And that’s what she’d done. After giving herself some breathing space in London (aka a year of sulking, moping, shopping, crying, screaming, playing with her new baby niece, ranting, partying, feeling sorry for herself and effectively convincing her family that she needed therapy for her bipolar behaviour), she’d come back to India.
Only she’d come to Mumbai instead of going to Delhi. A clean slate. A fresh start. It was exactly what she’d needed. And that’s when she’d taken up photography professionally on an instinct. She’d dabbled in it during her college days but had eventually been pulled to the more glamorous world of modeling, design and styling. Photography was hard work and not nearly as glitzy as the movies made it seem. Nonetheless, Lavanya found a sense of peace that had long eluded her with her images, with her lights and with the joy of capturing a moment– immortalizing it, manipulating it. She understood vaguely what God must have felt like when he’d said “Let there be light.” Of course she wasn’t the atheist that ASR was. Nor the devout believer that Chamkili was. She was just… in between… like she’d always been.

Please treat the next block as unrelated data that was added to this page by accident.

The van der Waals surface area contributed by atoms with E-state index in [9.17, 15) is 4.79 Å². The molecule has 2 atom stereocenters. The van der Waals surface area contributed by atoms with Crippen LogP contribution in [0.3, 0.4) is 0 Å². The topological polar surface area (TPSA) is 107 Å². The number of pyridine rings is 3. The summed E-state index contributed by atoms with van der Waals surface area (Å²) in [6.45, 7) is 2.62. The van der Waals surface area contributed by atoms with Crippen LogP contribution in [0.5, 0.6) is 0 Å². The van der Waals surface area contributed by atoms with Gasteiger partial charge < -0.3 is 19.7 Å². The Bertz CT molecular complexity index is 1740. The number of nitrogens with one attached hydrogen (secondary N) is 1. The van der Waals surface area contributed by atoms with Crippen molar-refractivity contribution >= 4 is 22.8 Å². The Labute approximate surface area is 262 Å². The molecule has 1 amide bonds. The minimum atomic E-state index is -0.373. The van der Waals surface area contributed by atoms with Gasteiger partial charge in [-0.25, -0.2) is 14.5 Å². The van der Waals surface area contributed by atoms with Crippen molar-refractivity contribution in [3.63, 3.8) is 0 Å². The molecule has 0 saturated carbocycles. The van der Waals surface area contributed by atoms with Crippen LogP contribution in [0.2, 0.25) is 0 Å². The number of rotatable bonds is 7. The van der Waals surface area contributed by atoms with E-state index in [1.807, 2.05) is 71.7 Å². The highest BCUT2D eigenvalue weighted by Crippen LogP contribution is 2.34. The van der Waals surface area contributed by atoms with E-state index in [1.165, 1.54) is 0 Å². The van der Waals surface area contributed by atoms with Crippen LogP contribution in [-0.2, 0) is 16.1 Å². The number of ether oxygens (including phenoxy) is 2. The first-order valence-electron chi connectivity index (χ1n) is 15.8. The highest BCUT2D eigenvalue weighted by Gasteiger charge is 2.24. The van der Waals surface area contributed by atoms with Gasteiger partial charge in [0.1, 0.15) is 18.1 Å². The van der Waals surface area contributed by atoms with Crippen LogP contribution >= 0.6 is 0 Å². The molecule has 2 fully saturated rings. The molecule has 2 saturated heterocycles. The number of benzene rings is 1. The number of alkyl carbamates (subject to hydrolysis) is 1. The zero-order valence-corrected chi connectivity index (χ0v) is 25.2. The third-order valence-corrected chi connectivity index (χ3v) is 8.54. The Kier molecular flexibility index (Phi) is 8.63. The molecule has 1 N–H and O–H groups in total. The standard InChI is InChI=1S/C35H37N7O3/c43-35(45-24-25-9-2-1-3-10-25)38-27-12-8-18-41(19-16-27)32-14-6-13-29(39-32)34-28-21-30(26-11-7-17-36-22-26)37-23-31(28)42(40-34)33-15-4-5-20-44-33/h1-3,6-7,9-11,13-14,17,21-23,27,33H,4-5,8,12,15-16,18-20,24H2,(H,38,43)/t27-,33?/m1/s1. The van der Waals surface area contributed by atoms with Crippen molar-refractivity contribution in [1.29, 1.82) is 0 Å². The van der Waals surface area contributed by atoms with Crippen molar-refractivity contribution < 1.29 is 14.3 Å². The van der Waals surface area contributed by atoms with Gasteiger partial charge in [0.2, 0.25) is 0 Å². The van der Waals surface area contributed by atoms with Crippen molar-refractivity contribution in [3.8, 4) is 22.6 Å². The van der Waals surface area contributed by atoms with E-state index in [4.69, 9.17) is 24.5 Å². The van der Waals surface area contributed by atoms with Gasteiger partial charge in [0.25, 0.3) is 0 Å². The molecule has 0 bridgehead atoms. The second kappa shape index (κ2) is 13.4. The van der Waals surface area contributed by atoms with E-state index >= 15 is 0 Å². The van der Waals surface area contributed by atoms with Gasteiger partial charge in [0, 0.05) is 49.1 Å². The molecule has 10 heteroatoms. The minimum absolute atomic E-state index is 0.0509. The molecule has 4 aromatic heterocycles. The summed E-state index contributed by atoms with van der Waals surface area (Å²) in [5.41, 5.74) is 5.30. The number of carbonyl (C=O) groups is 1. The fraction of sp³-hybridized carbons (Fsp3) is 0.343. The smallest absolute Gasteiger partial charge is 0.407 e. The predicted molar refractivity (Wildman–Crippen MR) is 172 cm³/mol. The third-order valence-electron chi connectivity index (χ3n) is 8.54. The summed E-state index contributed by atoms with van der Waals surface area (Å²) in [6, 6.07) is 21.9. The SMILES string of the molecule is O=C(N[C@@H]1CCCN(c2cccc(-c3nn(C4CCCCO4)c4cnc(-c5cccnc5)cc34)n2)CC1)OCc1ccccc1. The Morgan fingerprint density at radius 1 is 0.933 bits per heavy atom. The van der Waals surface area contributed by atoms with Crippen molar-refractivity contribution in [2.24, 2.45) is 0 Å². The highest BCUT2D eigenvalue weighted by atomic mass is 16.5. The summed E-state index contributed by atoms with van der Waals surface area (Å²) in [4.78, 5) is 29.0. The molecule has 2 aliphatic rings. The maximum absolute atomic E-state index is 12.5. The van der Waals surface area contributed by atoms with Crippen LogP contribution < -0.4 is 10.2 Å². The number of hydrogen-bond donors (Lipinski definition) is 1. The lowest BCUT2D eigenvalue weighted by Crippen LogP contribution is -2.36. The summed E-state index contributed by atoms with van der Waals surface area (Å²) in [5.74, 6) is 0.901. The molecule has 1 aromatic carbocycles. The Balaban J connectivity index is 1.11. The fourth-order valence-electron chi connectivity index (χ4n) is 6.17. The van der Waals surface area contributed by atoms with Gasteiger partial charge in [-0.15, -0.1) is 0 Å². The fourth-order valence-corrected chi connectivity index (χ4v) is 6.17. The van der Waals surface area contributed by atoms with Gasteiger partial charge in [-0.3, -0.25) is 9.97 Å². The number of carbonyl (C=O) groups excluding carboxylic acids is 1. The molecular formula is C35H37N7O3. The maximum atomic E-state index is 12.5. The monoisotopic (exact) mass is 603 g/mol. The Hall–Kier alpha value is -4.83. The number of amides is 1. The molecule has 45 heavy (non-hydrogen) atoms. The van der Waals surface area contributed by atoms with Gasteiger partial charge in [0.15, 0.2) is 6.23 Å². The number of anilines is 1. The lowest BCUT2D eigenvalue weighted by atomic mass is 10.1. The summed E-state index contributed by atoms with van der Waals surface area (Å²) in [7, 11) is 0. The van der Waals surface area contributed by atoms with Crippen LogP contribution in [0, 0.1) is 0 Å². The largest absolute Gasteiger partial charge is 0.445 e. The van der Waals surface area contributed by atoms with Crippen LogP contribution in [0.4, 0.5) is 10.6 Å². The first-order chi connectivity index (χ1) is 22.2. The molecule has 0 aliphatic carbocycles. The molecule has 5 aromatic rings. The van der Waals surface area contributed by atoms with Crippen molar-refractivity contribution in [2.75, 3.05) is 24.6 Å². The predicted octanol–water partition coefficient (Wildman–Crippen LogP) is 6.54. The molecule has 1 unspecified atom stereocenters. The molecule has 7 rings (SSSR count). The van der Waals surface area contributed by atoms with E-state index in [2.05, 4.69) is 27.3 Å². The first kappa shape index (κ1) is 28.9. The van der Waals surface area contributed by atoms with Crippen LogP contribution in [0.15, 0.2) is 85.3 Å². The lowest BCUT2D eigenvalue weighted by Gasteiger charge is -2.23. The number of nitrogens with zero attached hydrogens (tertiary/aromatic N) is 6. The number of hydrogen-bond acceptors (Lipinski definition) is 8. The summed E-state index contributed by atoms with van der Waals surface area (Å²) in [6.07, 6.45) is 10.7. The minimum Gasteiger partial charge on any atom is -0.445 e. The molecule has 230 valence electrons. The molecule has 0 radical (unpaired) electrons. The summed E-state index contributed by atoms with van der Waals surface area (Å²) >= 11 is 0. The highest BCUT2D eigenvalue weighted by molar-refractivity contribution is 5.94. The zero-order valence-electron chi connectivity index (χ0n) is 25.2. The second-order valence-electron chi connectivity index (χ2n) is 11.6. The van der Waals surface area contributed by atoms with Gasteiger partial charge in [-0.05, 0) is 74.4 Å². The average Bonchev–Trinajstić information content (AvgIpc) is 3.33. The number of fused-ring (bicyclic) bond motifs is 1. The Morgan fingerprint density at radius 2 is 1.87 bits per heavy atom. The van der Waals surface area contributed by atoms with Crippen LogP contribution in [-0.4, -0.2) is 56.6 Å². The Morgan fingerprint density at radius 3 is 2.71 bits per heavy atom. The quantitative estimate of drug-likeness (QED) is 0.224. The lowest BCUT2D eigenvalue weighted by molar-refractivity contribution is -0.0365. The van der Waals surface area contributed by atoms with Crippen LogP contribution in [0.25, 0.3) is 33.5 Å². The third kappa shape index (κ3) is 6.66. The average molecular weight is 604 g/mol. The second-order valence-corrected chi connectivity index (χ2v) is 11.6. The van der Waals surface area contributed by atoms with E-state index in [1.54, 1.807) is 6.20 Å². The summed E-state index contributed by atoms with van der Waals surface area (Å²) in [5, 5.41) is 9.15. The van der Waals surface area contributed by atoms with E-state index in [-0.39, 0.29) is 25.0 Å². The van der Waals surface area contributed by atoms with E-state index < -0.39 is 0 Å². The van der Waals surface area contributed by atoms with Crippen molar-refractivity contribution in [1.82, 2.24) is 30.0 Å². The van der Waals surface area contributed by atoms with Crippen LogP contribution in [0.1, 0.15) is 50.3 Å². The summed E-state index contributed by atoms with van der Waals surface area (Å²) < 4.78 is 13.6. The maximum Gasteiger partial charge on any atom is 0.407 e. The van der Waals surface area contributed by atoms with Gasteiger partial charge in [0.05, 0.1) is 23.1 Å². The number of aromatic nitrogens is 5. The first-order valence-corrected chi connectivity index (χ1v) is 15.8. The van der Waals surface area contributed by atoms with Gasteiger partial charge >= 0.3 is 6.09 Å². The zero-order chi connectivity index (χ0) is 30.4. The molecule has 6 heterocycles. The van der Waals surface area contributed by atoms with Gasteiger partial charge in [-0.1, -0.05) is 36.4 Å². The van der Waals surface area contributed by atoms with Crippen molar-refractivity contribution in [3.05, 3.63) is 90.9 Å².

As she continued looking thoughtfully out of the window, she realized that her one and a half years in Mumbai had given her much more than she’d expected. It had given her true independence. It had given her privacy. It had given her space to heal and get back on her feet. It had given her the liberty to be herself– away from the judgmental eyes of Delhi’s upper circles.
Lavanya admitted quite freely now, that one of her fundamental problems had been her desire to please. She wasn’t confident in her own skin the way Chamkili was. She’d always felt an overwhelming need for approval–especially from those she admired. And she’d proved the outrageous lengths she would go to, to gain that same approval. She suddenly snorted. Jalebis and pakoras! She had an irrational desire to laugh. Now that most of the pain had been leached from the memories, everything seemed funnier in retrospect.
ASR’s face when Khushi had tried to cover for her.
“What nahi– pot!”
Lavanya chortled. That madcap Chamkili. She really did know how to have fun. The earlier Lavanya Kashyap would never have known how much fun dancing recklessly to raunchy Hindi numbers could be.